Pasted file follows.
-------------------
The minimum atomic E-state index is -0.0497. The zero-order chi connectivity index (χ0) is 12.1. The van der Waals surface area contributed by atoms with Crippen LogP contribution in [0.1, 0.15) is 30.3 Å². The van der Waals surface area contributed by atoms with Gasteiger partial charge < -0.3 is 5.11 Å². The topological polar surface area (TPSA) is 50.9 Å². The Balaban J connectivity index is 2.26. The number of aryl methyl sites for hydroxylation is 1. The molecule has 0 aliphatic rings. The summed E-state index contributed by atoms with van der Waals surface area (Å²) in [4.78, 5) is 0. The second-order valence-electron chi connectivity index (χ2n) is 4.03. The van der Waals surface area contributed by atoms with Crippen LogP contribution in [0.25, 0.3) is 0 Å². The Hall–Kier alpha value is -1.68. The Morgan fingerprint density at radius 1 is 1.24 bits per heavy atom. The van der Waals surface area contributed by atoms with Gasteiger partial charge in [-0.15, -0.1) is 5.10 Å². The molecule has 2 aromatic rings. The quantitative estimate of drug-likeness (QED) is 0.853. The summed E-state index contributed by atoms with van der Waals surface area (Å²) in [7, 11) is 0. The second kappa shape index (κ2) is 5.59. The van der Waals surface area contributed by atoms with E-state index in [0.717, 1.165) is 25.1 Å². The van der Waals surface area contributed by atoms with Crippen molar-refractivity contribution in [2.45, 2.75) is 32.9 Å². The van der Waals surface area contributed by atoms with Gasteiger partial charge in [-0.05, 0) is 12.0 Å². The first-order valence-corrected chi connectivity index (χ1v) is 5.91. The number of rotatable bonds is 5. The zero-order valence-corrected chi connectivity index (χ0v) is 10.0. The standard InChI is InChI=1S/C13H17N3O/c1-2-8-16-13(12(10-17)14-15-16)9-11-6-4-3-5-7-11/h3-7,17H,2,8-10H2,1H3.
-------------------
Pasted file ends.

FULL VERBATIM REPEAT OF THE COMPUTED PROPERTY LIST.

The minimum atomic E-state index is -0.0497. The zero-order chi connectivity index (χ0) is 12.1. The van der Waals surface area contributed by atoms with Crippen LogP contribution in [0.1, 0.15) is 30.3 Å². The van der Waals surface area contributed by atoms with Gasteiger partial charge < -0.3 is 5.11 Å². The topological polar surface area (TPSA) is 50.9 Å². The Balaban J connectivity index is 2.26. The number of aryl methyl sites for hydroxylation is 1. The molecule has 0 aliphatic rings. The summed E-state index contributed by atoms with van der Waals surface area (Å²) in [4.78, 5) is 0. The second-order valence-electron chi connectivity index (χ2n) is 4.03. The van der Waals surface area contributed by atoms with Crippen LogP contribution in [0.25, 0.3) is 0 Å². The Hall–Kier alpha value is -1.68. The Morgan fingerprint density at radius 1 is 1.24 bits per heavy atom. The van der Waals surface area contributed by atoms with Gasteiger partial charge in [-0.15, -0.1) is 5.10 Å². The molecule has 2 aromatic rings. The quantitative estimate of drug-likeness (QED) is 0.853. The summed E-state index contributed by atoms with van der Waals surface area (Å²) in [7, 11) is 0. The second kappa shape index (κ2) is 5.59. The van der Waals surface area contributed by atoms with E-state index in [0.717, 1.165) is 25.1 Å². The van der Waals surface area contributed by atoms with Crippen molar-refractivity contribution in [2.45, 2.75) is 32.9 Å². The van der Waals surface area contributed by atoms with Gasteiger partial charge in [-0.05, 0) is 12.0 Å². The first-order valence-corrected chi connectivity index (χ1v) is 5.91. The number of rotatable bonds is 5. The zero-order valence-corrected chi connectivity index (χ0v) is 10.0. The standard InChI is InChI=1S/C13H17N3O/c1-2-8-16-13(12(10-17)14-15-16)9-11-6-4-3-5-7-11/h3-7,17H,2,8-10H2,1H3.